Eat Mushrooms Several Times per Week to Lower Risk of Dementia, Notes a 6-Year-Study

According to a research done in Singapore, consuming mushrooms more than twice per week may help us avert memory and language issues happening after the age of 60.

Namely, it’s believed that a one-of-kind antioxidant found in mushrooms is the ‘culprit’ for their brain-protective benefits.

The researchers concluded that the more mushrooms the participants in the study consumed, the better they scored in their thinking and processing tests.

However, they explain they couldn’t prove a direct link between mushrooms and brain function.

Mushrooms Positively Influence the Brain

According to the National University of Singapore that led the study, their findings are based on 663 adults from China over the age of 60 with a lifestyle and diet tracked closely in the period between 2011 and 2017.

During this six-year period, the researchers discovered that consuming mushrooms helped reduce mild cognitive impairment in the participants.

Roughly nine out of 100 people who consumed more than two portions per week were diagnosed compared with 19 out of 100 among the people who consumed fewer amounts.

MCI can cause slight forgetfulness in people and affect their memory negatively. Moreover, it can cause issues with attention, language, and locating objects; however, these can be subtle changes and not severe enough to be characterized as dementia.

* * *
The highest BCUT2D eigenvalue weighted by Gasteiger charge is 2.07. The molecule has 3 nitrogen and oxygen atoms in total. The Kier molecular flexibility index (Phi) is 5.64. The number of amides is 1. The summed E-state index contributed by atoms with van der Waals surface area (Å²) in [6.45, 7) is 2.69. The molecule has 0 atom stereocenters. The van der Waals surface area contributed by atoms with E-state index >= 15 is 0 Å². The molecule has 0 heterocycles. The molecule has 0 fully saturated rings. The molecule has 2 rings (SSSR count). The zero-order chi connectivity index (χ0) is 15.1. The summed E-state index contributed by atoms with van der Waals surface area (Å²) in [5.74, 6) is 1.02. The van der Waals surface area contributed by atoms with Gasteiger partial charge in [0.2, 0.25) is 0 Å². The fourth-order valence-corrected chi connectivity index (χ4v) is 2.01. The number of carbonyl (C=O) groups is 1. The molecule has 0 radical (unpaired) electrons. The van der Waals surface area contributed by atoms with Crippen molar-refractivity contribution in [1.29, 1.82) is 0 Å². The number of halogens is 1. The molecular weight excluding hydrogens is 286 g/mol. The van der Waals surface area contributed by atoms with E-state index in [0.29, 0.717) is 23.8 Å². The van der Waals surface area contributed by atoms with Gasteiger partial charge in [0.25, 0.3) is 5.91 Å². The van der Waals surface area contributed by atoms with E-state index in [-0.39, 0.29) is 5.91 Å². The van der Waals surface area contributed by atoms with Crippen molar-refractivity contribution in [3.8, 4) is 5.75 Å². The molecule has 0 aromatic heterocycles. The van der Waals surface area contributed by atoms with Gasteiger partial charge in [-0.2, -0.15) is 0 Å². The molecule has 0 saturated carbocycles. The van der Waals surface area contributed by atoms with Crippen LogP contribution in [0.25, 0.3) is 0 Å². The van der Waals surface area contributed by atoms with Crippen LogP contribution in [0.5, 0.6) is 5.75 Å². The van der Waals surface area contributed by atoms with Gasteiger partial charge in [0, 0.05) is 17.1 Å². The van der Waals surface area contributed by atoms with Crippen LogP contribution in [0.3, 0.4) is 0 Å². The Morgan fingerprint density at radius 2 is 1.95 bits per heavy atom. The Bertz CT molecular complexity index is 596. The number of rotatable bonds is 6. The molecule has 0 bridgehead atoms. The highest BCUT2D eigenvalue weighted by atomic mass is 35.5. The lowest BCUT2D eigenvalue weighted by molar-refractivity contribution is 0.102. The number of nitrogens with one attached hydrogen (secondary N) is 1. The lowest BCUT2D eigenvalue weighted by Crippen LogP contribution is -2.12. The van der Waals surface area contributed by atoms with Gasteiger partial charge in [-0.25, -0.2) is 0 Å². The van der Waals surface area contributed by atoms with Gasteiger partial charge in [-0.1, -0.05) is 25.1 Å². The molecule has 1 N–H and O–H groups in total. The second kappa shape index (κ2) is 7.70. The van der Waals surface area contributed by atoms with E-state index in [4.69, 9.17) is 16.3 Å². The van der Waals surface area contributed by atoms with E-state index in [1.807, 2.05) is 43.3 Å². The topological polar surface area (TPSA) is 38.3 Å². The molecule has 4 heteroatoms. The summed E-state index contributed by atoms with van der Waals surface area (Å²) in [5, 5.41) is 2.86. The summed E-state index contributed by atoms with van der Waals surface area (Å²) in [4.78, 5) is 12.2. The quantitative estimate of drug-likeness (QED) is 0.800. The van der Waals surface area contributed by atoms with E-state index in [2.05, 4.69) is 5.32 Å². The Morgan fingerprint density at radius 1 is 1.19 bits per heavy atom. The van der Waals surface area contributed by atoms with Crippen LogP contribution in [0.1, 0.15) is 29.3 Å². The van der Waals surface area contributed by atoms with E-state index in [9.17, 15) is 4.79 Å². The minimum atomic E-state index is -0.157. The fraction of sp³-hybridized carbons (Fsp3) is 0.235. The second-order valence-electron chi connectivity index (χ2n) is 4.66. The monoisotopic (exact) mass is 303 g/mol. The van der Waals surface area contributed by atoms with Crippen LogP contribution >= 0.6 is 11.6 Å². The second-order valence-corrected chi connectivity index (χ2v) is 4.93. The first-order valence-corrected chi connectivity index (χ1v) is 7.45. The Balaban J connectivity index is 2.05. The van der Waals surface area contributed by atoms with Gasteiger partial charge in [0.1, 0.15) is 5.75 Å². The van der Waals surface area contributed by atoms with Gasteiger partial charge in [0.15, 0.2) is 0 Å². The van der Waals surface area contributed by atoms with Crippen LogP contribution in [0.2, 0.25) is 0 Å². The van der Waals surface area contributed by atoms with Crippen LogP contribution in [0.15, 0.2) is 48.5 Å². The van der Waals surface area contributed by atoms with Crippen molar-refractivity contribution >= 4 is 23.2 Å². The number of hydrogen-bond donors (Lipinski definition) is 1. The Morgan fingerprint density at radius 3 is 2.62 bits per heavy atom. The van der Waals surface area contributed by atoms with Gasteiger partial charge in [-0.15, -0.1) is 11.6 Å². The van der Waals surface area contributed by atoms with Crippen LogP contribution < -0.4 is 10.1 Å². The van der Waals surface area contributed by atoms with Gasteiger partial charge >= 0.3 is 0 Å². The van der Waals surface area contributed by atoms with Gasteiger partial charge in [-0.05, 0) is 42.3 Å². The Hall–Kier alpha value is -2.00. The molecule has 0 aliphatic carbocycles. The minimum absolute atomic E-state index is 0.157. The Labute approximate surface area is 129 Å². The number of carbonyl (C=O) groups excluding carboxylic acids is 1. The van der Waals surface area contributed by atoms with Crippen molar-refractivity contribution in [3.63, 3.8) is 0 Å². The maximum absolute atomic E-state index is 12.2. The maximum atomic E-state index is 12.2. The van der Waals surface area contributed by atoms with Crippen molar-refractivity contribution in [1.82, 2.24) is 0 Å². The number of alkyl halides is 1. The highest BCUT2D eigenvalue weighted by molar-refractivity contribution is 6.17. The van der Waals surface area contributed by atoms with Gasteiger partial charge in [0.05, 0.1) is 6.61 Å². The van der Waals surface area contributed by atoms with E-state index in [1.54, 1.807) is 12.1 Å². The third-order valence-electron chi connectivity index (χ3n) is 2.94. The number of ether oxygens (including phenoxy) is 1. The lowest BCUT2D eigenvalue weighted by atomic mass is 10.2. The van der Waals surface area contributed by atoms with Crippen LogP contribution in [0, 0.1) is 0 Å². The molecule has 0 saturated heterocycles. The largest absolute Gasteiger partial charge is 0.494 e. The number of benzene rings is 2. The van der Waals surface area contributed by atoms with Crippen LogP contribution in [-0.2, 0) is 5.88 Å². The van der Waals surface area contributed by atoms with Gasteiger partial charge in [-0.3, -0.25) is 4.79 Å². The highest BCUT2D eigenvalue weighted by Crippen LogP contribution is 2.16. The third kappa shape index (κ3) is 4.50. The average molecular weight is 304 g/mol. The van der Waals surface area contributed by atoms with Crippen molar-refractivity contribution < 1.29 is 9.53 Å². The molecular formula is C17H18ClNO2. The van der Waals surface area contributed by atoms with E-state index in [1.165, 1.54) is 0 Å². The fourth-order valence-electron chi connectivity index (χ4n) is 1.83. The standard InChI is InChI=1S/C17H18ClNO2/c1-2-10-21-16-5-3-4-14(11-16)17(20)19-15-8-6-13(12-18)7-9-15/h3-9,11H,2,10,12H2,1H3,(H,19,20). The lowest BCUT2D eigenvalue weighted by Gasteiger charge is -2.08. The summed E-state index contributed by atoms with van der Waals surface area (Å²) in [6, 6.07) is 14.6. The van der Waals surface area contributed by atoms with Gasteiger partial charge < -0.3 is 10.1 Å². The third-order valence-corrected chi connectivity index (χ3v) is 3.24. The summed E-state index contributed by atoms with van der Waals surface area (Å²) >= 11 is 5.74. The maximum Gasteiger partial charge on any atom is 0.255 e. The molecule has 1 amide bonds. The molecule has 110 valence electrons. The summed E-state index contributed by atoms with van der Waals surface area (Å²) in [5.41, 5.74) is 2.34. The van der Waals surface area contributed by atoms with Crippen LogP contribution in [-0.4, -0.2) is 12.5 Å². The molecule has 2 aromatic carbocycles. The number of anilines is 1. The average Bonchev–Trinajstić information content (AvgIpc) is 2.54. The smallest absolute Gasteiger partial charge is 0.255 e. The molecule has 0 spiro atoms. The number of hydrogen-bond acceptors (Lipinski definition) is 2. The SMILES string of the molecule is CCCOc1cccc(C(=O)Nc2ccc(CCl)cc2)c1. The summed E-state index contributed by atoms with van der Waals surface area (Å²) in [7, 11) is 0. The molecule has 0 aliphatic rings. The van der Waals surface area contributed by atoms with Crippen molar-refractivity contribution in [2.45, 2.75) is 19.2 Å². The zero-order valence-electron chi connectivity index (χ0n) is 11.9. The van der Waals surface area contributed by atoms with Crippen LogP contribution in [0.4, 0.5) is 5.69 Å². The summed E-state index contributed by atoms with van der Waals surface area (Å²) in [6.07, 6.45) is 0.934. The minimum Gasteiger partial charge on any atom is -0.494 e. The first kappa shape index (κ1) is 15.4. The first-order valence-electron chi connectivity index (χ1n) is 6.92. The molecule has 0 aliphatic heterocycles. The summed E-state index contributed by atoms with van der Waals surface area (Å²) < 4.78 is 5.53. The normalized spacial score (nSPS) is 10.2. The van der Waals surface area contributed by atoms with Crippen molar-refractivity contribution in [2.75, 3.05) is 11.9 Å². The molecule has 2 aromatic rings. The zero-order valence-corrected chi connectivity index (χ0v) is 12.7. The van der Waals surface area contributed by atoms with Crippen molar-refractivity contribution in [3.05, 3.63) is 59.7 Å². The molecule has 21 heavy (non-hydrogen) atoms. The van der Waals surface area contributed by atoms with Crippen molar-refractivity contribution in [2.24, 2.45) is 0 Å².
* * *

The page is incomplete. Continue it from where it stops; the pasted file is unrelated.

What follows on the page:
These Findings Are Surprising & Encouraging

The scientists asked the participants to tell them how often they consumed six distinct types of mushrooms, i.e. shiitake, white button, oyster, golden, tinned, and dried.

Those who ate more mushrooms had better brain test scores and their processing speed was better. This was especially emphasized in the participants who ate more than two portions weekly or more than 300 grams.

For Assistant Professor Lei Feng who’s also the head of the study, this is a surprising and encouraging connection.

The researchers emphasize the fact that mushrooms are one of the most abundant sources of ergothioneine, an antioxidant and anti-inflammatory which our body can’t produce on its own.

Moreover, mushrooms also supply us with other essential nutrients, including selenium, spermidine, and vitamin D.  




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